In the final analysis, what matters is the result column. It doesn’t matter whether you played ugly or enthralled the crowd with a clinical performance or the victory was hard fought or straight forward.

Saina Nehwal and Kidambi Srikanth would just be happy that they survived to live another day in the 2019 edition of the All England championship that has seen all other Indians knocked out before they took court on the second day of competition.

So far so good for the two former world No 1s.

But as they prepare to take on the current world No 1s in their respective categories, there is no doubt that the Indian stars would have to pull some rabbit out of their hat to get the desired mention in the results column.

In the last few years, Tai Tzu Ying and Kenta Momota have had a stranglehold on their Indian counterparts and both Nehwal and Srikanth would know that a victory in their first meeting 2019 means. It would not just make them favourites to win the title in Birmingham but might even set the tone of the entire season.

Nehwal has now lost 12 straight matches to Tai since 2015. The Indian has struggled to tackle the guile and deception of her 24-year-old opponent who can play an array of strokes ranging from the flicks, sharp cross drops, down the line smashes and even the late net dribbles.

Such has been the lopsided nature of the contest that even Nehwal, who is known for her mental resolve and determination, could be heard telling court-side coach P Kashyap about the pressure she felt when holding four game points in the opening game against Tai in last year’s French Open quarter-final.

The 28-year-old Indian eventually lost the game and the match, their last face-off of 2018, and it does not help matters that Nehwal hasn’t started this tournament in the best of health. Meanwhile, the two-time defending champion seems to have completely recovered from her waist injury and has demolished her first two opponents with rather ease.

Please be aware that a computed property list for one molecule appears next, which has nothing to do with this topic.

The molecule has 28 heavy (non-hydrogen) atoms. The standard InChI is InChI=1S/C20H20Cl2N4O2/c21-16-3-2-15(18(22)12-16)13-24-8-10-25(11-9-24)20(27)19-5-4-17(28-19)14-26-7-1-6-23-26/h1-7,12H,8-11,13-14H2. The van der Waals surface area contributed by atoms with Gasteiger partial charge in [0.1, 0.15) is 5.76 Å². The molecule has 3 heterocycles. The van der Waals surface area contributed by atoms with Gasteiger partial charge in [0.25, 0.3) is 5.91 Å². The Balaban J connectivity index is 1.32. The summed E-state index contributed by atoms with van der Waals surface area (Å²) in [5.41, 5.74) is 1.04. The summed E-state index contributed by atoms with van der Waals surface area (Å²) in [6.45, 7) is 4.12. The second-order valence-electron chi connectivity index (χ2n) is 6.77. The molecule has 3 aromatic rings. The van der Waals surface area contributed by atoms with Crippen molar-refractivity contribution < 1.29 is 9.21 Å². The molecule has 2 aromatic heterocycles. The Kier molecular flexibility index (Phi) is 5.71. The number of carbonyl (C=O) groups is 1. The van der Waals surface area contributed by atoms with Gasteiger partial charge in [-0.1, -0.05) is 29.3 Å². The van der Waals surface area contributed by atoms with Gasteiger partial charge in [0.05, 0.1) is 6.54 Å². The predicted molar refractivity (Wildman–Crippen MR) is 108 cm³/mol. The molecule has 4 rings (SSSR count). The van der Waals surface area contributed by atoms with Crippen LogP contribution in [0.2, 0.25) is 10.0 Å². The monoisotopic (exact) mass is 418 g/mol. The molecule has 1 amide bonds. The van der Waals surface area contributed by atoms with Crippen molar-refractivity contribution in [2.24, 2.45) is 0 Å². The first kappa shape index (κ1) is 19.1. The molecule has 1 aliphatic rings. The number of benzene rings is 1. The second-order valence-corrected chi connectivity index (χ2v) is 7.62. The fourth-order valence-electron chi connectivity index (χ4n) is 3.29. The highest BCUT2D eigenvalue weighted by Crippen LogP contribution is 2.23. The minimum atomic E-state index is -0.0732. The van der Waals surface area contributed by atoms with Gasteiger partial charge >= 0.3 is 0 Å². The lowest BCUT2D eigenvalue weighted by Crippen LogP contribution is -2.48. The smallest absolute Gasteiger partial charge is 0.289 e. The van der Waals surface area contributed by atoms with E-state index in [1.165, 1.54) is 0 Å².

The Commonwealth Games gold medallist spoke about the bout of diarrhoea she suffered just before the opening match against Kristy Gilmour and if her performance against Line Kjaersfedlt in the second round was any indication, Nehwal clearly struggled to get going.

She admitted as much in the post match media interaction. “In this tournament I have not felt very well from the start as I have been suffering with diarrhoea but I am just going on with that. In the first set I felt I was not able to move as I was feeling really heavy and sluggish.

“In the second and third set I warmed up a bit more and got into the rhythm. I tried to catch her out as much as possible but it was not easy at all with the condition I am in,” she added.

Nehwal was repeatedly caught by Kjaersfedlt sharp cross court drops and quick clears in the opening game. But while she did manage to find a solution once the Dane started feeling the pressure, the quality of those strokes from Tai would be far more superior.

The only way to beat Tai, when she is not struggling from any injury, is to force her to play those extra strokes with superior retrieving skills and then pinning her to the back court. The 24-year-old has in the past shown tendency to lose her patience and start making flurry of errors.

With Nehwal not at her physical best, she may as well throw caution to the wind and try to think of this quarter-final encounter as just a two game dash to the finish.

Srikanth needs to be lot more patient

On the other hand, Srikanth would have to be a lot more patient against Momota and be prepared for a slug-fest if he aims to end the seven-match losing streak against the world champion.

Momota isn’t as domineering as Tai in terms of the audacity in stroke play but more than makes up for it with his error free playing style.

The Japanese rarely seems to take to many risks in trying to go for winners but has the knack of demolishing opponents by just pushing them to the brink of their patience.

Srikanth, meanwhile, loves to bulldoze his opponents with booming smashes, flicks and classy net dribbles. But he is also prone to a lot of mistakes as he showed during the three-game win over Asian gold medallist Jonatan Christie on Thursday.

This is precisely why he has struggled in slower court conditions in the past and above all has shown tendency to feel the heat in bigger encounters, that restricts his overall stroke play.

On Friday, Srikanth’s first challenge would be to settle his nerves soon and find the right rhythm required to engage Momota in a long haul. If he can do that, then the 26-year-old can fall back on his skills to make a dent in the Japanese defence with the flick and sliced smashes, the deceptive drops and the lightening taps on the net.

All in all, the quarter-final match up are the finals before the finals for both Nehwal and Srikanth. If they can scale this summit on Friday, a first All England title would be definitely within reach on Sunday.